Reducing the load on diesel generators is one way operators can reduce the costs, safety, and reliability concerns associated with operating them. Although it is difficult to reduce power requirements due to the nature of the work and the minimum amount of power required to maintain productivity at acceptable levels, the loads placed on the units can be reduced by using alternative energy sources to supplement their output. One method that is growing in popularity is the implementing of alternative energy sources like wind and solar power into the job site electrical network. Solar power in particular is proving effective in reducing the load on fuel powered electrical sources by taking over some of the less demanding electrical loads of the workplace. Jobsite illumination is one area where solar power is being utilized with great effectiveness, resulting in reduced loads on generators and a corresponding decrease in fuel consumption and reduced maintenance costs.
Solar powered lighting systems at their basic level involve a platform for deploying solar panels, a battery bank for storing power, and a regulating system for managing power storage and distribution. They are usually towable and can be deployed anywhere a traditional generator or light system can. There are few, if any, moving parts, and all power is generated without the need for any external fuel sources. Reliability for these systems is high, with most issues stemming only from the availability of access to adequate amounts of direct sunlight. Even with allowance for cloudy days when the total available amount of sunlight is reduced, these solar powered lighting systems still produce significant overall improvements in on site energy production efficiency that lower the overall costs for producing power.
Solar powered light systems like Larson Electronicss’ 600 Watt Solar Power Generator with Light Tower Mast can be deployed on job sites instead of normal standalone light towers that require connection to external generators or power sources. By removing lighting systems dependent upon on site generators, the overall electrical loads on the generators is reduced, producing a resultant drop in the fuel consumption of those generators. With available LED lighting technology capable of being combined with these solar powered units, generous amounts of light can be produced with very low operating costs. Maintenance expenses are also reduced as there are no moving parts to service, all circuitry is solid state, the LED lamps used with these systems require no relamping for several years, and the reduced loads on the fuel powered generators reduces their overall wear rate. Depending on the number of units employed and the size of the worksite, thousands of watt hours worth of fuel savings can be realized, resulting in thousands of dollars in fuel costs removed from operating expenses.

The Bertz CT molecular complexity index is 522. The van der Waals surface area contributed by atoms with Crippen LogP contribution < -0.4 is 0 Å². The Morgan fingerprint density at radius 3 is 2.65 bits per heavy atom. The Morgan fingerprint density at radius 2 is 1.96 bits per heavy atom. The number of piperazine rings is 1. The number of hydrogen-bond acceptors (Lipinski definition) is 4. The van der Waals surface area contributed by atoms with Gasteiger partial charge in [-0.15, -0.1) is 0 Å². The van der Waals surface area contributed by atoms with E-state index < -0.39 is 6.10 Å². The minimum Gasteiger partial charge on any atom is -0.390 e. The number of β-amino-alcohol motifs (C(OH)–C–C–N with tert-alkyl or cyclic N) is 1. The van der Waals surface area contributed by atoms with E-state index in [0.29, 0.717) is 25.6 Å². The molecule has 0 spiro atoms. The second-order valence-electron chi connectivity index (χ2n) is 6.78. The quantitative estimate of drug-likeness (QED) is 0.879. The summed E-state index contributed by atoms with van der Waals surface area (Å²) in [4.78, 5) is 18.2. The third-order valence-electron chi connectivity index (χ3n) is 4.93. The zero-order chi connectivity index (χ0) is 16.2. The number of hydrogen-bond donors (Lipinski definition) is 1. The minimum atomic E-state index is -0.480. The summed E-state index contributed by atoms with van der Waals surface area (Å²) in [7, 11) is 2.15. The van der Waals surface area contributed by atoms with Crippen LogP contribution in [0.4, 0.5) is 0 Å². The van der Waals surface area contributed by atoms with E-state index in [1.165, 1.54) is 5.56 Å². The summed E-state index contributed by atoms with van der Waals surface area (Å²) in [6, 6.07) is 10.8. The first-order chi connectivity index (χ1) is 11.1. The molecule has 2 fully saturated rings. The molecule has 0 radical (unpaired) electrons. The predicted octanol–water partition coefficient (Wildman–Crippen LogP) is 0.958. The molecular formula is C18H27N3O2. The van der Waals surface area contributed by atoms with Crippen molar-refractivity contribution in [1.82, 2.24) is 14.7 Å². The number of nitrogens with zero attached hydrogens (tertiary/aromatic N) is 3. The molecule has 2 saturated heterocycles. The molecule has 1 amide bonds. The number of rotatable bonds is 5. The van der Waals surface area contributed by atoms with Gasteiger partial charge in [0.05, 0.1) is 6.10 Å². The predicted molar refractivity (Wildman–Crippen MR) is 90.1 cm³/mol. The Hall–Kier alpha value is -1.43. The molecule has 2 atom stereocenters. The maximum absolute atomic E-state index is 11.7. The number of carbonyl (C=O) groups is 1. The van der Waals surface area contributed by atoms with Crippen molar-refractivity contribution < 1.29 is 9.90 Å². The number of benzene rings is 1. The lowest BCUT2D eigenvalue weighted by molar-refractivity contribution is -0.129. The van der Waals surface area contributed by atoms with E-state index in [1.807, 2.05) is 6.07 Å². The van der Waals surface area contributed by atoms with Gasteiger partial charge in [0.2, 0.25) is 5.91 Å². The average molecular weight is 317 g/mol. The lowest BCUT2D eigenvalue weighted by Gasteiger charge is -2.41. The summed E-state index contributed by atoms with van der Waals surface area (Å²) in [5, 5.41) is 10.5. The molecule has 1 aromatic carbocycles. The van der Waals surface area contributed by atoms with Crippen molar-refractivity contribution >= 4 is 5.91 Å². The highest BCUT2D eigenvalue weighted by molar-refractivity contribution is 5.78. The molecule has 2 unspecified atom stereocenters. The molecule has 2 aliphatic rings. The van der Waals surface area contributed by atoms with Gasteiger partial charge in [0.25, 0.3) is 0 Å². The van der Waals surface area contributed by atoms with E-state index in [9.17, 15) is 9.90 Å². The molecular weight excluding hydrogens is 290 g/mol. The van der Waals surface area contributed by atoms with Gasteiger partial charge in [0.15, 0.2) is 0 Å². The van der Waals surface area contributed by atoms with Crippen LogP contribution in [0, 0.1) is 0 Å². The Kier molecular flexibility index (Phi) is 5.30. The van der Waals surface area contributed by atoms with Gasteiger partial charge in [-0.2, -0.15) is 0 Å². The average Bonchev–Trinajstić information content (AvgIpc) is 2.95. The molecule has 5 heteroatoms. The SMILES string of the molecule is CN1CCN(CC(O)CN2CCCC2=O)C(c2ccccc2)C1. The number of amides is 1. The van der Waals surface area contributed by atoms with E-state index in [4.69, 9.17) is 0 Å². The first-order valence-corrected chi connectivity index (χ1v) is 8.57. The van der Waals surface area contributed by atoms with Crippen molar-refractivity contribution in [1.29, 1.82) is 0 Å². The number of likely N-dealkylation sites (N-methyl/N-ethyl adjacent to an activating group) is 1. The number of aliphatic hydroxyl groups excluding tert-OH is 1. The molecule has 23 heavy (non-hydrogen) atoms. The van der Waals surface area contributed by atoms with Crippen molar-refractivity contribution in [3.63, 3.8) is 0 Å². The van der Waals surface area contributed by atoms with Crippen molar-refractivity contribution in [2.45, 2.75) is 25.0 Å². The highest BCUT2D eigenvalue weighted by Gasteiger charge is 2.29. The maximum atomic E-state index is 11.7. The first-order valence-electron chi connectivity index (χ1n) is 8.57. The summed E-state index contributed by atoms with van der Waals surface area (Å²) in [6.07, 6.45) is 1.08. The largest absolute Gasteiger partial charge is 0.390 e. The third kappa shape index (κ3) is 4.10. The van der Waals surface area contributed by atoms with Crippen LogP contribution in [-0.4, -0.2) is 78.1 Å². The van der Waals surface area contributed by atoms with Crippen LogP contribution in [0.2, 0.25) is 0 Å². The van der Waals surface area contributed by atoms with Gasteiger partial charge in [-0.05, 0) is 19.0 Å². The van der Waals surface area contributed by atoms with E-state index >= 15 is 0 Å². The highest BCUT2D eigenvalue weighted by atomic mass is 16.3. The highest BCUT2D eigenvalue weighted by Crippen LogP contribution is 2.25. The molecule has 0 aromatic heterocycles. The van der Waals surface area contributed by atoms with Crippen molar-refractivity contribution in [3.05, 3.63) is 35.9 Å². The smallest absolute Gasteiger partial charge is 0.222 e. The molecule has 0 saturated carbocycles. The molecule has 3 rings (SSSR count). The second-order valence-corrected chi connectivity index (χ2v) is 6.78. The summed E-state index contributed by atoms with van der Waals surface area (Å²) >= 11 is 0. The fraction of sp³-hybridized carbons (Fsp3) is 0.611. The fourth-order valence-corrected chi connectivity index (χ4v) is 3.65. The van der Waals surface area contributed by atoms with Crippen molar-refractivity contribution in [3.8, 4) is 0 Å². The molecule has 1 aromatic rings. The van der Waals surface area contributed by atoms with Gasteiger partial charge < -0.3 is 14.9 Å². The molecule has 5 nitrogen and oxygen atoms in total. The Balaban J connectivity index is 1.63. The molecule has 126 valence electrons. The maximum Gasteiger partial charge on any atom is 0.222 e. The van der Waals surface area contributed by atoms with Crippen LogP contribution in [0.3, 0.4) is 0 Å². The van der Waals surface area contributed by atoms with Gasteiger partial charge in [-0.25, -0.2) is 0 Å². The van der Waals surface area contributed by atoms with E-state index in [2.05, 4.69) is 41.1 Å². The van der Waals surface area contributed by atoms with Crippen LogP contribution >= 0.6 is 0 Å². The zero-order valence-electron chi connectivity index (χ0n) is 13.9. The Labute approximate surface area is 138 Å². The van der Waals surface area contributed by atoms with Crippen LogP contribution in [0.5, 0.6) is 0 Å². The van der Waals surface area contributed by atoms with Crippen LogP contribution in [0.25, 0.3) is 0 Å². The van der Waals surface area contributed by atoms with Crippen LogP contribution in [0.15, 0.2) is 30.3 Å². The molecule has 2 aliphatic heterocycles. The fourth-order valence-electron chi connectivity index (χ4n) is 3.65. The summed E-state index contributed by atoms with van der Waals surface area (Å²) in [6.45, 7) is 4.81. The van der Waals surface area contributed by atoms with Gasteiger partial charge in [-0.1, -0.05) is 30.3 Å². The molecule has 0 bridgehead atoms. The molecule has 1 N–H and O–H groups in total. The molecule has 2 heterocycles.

Although powering the remote work site can be quite challenging and expensive, modern advancements in portable power production are providing opportunities to reduce these costs while still effectively meeting the challenges. No longer within the realm of fringe or high dollar investment, solar power is proving effective for practical commercial operations on an increasingly large scale. With increasing fuel costs and a the list of real world successes for solar energy getting longer, alternative energy is now a viable opportunity for contractors to save money without affecting performance.